Surgery is often used as a treatment for cancer—and in fact, it is the oldest form of cancer treatment. While surgery in many cases offers patients their best chance at beating cancer, it is also used in diagnosing, staging and supporting other cancer treatments. In addition, there is also surgery for cancer prevention. The effects of and prognosis for cancer surgery depend on the patient and the type of cancer. Sometimes, there is a quick surgery followed by few side effects, while other times, surgery can come with life-threatening complications. Patients considering cancer surgery should talk with their doctor about what their particular surgery entails.
There are several different kinds of cancer surgery. These include:
- Curative surgery: In this surgery, the cancerous tumor or growth is removed from the body. It’s used when the tumor is localized to a specific area, and is often considered the primary method of treatment, though other treatments, including radiation and/or chemotherapy, may also be used.
- Preventative surgery: This surgery removes tissue that, though it does not contain cancerous cells, may develop into a malignant tumor down the line—for instance, polyps in the colon.
- Diagnostic surgery: This surgery, which helps doctors determine whether cells are cancerous, involves the removal of a tissue sample for biopsy, which can identify both the type and stage of cancer.
- Staging surgery: This surgery seeks to determine the extent of the cancer.
- Debulking surgery: In this procedure, the surgery removes a portion of a cancerous tumor, after which chemotherapy and radiation may be used. It is most often used when removing the whole tumor may cause damage to an organ or the body.
- Palliative surgery: This is surgery for symptom relief in patients whose cancer is in an advanced stage. It cannot cure the disease, but it may help relieve discomfort or correct other problems that cancer or cancer treatment may have caused.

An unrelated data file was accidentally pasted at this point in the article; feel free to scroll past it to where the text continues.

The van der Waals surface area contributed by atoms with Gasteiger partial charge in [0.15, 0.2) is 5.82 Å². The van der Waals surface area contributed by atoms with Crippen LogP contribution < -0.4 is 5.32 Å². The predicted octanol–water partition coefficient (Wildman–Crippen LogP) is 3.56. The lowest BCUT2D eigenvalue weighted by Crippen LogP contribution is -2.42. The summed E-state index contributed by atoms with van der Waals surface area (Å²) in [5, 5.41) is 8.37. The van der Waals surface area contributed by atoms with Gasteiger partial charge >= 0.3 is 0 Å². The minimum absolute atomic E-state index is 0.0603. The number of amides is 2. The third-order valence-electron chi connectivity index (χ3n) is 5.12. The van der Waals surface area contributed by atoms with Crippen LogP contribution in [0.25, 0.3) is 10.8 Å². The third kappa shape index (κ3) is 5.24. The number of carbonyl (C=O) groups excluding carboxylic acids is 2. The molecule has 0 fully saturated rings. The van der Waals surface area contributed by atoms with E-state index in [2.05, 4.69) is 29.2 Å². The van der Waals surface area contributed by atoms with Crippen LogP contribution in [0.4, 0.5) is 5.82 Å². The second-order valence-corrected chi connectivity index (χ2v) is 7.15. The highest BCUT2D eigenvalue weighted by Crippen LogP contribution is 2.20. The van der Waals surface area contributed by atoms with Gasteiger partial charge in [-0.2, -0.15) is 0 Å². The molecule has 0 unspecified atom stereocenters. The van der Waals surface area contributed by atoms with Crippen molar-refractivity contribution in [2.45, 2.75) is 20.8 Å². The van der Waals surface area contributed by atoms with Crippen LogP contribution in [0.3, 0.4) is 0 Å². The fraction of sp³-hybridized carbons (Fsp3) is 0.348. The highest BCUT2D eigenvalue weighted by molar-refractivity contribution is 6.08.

- Supportive surgery: This type of surgery is, like palliative surgery, not designed to cure cancer, but rather to help other cancer treatments work more effectively. For instance, a supportive surgery be involve the insertion of a catheter to help with treatments and draw blood, so the patient doesn’t have to have needles put in his or her arms all the time.
- Restorative surgery: Sometimes used as a follow-up to other cancer surgeries, restorative surgery is used to change or restore a person’s appearance or the function of a body part—for example, breast reconstruction surgery for women who’ve undergone breast cancer surgery.
- Cryosurgery: This procedure uses very cold temperatures to kill cancer cells, and is most often used to treat skin and cervical cancer, though it is also being evaluated for use with other types of cancer.
- Laser surgery: Laser surgery uses laser beams instead of instruments to remove small cancers, shrink or destroy tumors or activate drugs that kill cancer cells, all without damaging the surrounding tissue. It is a very precise technique that can treat cancer in hard-to-reach areas of the body.
- Electrosurgery: This technique uses high-frequency electrical currents to kill cancer cells, most often skin cancer and oral cancer.
- Microscopically controlled surgery: In this procedure, layers of skin are removed and examined under a microscope until cancer cells are no longer detected, and it’s useful for cancer affecting delicate parts of the body, such as the eye. Moh’s surgery is a kind of microscopic surgery in which tiny layers of cancerous tissue are removed, while preserving healthy tissue, and is most often used for skin cancer cases.
- Robotic surgery: In this technique, the surgeon will use a computer that remotely controls instruments attached to a robot. It may be used for a number of procedures, including cutting away cancer tissue from sensitive body parts—for instance, blood vessels, nerves and important organs.
- Laparoscopic surgery: In this technique, a surgeon performs surgery through several small incisions in the abdomen with the assistance of a camera.